Sacred Heart Chapel stands at the center of our monastery, and is at the heart of our monastic life. Here we gather morning, noon, and evening to praise God, offer thanksgiving, and pray for the needs of the world. The soaring structure, completed in 1931, features neo-gothic architecture, a native sandstone façade, and stained glass windows from Germany and Italy. In traditional fashion, the interior faces east, toward the rising sun, and toward which scripture tells us to look for the coming of our Lord.
Occupying the eastern portion of the chapel nave are the choir stalls, where Sisters and guests gather to chant the Liturgy of the Hours. The western end of the nave contains pews in which Sisters gather with guests to celebrate daily Eucharist. Situated in the center of the chapel, bridging both the choir in the east and the pews in the west, is a simple yet beautiful wooden altar. This arrangement gives visual expression to the reality of Christ’s presence with the Community, both as we are praying the Liturgy of the Hours and as we gather for Eucharist.
Dominating the western wall of the nave is a magnificent rose window, with the Sacred Heart of Jesus at its center. A lower arch encloses beautifully detailed lancet windows depicting St. Benedict flanked by his disciples St. Placid and St. Maurus. The apse is dominated by a triptych which illustrates the nativity, crucifixion, and ascension of Jesus.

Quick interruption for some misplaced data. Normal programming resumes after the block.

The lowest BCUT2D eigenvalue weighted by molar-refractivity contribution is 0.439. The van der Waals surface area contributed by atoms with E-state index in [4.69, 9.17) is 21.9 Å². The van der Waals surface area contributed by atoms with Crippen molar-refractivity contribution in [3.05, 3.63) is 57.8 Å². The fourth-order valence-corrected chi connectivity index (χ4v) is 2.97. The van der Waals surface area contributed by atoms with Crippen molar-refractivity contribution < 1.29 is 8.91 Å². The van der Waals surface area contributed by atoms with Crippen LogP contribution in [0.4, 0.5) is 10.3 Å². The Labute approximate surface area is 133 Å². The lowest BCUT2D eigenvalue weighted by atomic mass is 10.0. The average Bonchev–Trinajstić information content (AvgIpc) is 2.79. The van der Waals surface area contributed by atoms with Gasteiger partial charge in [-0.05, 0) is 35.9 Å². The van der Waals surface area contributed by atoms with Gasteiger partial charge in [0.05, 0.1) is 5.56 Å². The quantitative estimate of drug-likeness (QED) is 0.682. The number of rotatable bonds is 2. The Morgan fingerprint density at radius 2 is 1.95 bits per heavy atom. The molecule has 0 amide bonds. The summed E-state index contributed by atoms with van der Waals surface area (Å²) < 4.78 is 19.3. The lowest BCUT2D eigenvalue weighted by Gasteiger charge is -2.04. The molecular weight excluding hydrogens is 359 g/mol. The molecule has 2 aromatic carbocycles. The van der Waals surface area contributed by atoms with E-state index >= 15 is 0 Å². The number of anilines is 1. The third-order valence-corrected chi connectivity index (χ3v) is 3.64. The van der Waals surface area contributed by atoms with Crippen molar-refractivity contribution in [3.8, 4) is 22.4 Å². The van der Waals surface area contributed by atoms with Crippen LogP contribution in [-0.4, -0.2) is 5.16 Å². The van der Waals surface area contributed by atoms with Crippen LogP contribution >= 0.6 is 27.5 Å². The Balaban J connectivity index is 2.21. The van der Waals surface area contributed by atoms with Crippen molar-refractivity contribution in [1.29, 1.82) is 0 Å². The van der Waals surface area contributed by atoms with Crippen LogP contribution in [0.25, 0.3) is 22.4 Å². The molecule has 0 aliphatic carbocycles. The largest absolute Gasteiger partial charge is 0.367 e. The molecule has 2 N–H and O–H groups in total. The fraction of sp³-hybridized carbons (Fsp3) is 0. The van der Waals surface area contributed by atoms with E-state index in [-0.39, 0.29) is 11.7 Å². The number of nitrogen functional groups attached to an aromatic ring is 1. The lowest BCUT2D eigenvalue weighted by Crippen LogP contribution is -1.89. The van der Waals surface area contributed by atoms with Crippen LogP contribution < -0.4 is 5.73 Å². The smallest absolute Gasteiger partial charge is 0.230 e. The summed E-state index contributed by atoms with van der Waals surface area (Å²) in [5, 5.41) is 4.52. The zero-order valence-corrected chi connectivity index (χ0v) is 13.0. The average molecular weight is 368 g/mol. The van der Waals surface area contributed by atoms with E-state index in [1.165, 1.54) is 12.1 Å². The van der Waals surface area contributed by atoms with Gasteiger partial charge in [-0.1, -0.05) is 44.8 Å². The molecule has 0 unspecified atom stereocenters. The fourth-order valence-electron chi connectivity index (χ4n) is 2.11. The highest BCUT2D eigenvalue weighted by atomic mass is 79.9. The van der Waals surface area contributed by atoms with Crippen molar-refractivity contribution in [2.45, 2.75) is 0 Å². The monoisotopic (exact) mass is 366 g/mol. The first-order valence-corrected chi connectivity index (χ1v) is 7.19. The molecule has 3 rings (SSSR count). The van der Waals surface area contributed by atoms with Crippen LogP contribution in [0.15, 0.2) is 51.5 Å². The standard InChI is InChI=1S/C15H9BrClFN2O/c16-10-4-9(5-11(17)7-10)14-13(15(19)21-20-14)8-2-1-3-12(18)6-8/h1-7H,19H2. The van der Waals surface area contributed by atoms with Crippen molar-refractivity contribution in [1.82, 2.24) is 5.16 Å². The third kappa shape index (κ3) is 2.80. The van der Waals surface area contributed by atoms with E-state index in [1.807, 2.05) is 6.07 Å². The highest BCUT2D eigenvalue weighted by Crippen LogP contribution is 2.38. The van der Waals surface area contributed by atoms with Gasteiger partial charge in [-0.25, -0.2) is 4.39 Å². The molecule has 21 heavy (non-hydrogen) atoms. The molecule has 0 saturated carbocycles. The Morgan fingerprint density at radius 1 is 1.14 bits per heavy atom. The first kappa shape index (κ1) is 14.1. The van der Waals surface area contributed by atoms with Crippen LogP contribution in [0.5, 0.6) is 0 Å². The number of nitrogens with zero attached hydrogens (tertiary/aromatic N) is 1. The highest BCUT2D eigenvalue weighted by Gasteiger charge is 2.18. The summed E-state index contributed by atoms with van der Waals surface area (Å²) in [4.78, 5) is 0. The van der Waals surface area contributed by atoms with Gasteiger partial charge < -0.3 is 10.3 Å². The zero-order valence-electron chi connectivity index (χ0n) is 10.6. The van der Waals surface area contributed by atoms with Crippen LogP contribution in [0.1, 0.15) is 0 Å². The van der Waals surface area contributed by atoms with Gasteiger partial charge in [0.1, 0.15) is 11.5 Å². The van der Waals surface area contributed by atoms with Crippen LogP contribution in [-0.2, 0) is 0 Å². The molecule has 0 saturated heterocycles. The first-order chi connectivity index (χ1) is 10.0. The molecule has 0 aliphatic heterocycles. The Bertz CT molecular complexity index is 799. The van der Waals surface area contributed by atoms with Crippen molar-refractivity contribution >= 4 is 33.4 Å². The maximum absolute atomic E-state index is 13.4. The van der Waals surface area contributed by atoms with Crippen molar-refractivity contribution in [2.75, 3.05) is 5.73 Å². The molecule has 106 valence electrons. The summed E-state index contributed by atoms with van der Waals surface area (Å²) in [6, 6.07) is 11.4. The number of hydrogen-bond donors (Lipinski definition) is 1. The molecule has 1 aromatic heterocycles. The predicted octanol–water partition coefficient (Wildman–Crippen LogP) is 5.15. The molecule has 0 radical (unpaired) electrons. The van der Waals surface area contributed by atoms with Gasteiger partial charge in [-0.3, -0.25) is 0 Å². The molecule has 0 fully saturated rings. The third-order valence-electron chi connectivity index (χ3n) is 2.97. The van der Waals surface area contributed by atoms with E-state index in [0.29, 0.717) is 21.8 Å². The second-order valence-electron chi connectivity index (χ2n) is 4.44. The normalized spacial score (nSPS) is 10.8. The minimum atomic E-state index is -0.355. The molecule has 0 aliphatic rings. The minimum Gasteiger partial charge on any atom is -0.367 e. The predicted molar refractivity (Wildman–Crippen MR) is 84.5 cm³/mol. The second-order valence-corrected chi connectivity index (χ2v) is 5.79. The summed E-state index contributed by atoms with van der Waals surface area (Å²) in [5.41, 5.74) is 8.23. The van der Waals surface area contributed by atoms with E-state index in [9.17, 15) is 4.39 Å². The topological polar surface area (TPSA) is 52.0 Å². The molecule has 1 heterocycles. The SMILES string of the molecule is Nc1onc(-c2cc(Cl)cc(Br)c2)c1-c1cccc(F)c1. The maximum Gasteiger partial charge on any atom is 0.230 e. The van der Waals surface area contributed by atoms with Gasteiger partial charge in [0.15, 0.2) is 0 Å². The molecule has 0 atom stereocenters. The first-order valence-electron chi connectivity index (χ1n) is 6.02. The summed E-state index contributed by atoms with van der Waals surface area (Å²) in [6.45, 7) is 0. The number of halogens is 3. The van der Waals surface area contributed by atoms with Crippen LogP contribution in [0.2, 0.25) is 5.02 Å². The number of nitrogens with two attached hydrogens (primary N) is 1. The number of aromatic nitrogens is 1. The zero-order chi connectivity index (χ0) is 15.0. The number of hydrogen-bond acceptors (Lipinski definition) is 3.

The lower windows along the side aisles depict a series of women saints: HIldegard, Walburga, Gertrude, Agnes, and Thérèse of Lisieux. Also featured in these aisle windows are Jesus the Good Shepherd, King David, St. Anna and the child Mary, and the Guardian Angel. Fittingly, the image of King David stands just behind the choir stalls, where for over 100 years the Sisters have chanted the Psalms of David.
The soaring clerestory features windows crafted in Pietrasanto, Italy. These were installed in 1954 to replace the original translucent glass. Images from the life of Jesus and symbols of the Apostles are the primary motifs in these splendid windows.
Two of these upper windows feature Benedictine themes, illustrating events from the life of St. Benedict and the distinctive Benedictine medal. A series of painted images above the lower arches also reflect our Benedictine heritage.
Anchoring each side of the chapel entrance are carved wooden figures of Mary and Joseph. Among the other statuary within the chapel or just outside is Our Lady of Lourdes, St. Anthony, St. Joseph, St. Martin de Porres, and Blessed Kateri Tekakwitha. In the apse, life-sized statues of St. Benedict and St. Scholastica flank the two sides of the choir stalls, as if our patrons are joining us in chanting the liturgy.
The craftsmanship and artistry of the chapel serves as an offering to God. The beauty also moves the human spirit, drawing our minds and hearts to the Maker of everything good and beautiful. The many depictions of saints, angels, and images from the life of our Lord serve to instruct, inspire, and challenge us as day after day, year after year, decade after decade, we gather in this house of prayer and praise.
Incised on the chapel’s cast stone façade is the traditional Benedictine motto “ut in omnibus glorificetur Deus,” a Latin phrase which translates “that in all things God may be glorified.” This motto is echoed in the interior of the chapel, where it is inscribed along the contour of the soaring arch above the apse. As we gather each day in this beautiful chapel, we are continually reminded that our prayer, our ministry, and our community life are to be oriented toward the glory of God who loves us, sustains us, and calls us to worship.